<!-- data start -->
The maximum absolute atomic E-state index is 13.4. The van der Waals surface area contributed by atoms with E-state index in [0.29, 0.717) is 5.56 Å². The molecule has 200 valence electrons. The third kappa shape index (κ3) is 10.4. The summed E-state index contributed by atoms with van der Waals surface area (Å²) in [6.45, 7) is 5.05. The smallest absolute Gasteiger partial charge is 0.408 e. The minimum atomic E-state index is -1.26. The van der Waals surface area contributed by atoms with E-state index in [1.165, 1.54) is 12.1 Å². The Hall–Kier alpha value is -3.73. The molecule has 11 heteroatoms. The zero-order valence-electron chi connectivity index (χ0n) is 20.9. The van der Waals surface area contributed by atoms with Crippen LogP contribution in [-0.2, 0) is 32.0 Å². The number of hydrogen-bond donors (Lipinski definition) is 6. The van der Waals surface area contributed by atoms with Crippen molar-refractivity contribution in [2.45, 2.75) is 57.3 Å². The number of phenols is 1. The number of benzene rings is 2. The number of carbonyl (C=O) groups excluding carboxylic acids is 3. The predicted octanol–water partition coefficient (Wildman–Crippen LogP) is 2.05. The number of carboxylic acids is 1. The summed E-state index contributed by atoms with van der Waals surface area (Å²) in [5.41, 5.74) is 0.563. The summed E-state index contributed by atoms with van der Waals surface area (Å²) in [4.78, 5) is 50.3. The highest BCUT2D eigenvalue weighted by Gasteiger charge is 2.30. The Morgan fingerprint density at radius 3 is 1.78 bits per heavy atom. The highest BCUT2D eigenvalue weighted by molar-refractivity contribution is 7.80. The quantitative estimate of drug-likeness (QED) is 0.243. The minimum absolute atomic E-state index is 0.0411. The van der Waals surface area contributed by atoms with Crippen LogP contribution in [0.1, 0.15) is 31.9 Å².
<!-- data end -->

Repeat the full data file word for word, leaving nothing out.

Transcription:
The maximum absolute atomic E-state index is 13.4. The van der Waals surface area contributed by atoms with E-state index in [0.29, 0.717) is 5.56 Å². The molecule has 200 valence electrons. The third kappa shape index (κ3) is 10.4. The summed E-state index contributed by atoms with van der Waals surface area (Å²) in [6.45, 7) is 5.05. The smallest absolute Gasteiger partial charge is 0.408 e. The minimum atomic E-state index is -1.26. The van der Waals surface area contributed by atoms with E-state index in [1.165, 1.54) is 12.1 Å². The Hall–Kier alpha value is -3.73. The molecule has 11 heteroatoms. The zero-order valence-electron chi connectivity index (χ0n) is 20.9. The van der Waals surface area contributed by atoms with Crippen LogP contribution in [-0.2, 0) is 32.0 Å². The number of hydrogen-bond donors (Lipinski definition) is 6. The van der Waals surface area contributed by atoms with Crippen molar-refractivity contribution in [2.45, 2.75) is 57.3 Å². The number of phenols is 1. The number of benzene rings is 2. The number of carbonyl (C=O) groups excluding carboxylic acids is 3. The predicted octanol–water partition coefficient (Wildman–Crippen LogP) is 2.05. The number of carboxylic acids is 1. The summed E-state index contributed by atoms with van der Waals surface area (Å²) in [5.41, 5.74) is 0.563. The summed E-state index contributed by atoms with van der Waals surface area (Å²) in [4.78, 5) is 50.3. The highest BCUT2D eigenvalue weighted by Gasteiger charge is 2.30. The Morgan fingerprint density at radius 3 is 1.78 bits per heavy atom. The highest BCUT2D eigenvalue weighted by molar-refractivity contribution is 7.80. The quantitative estimate of drug-likeness (QED) is 0.243. The minimum absolute atomic E-state index is 0.0411. The van der Waals surface area contributed by atoms with Crippen LogP contribution in [0.1, 0.15) is 31.9 Å².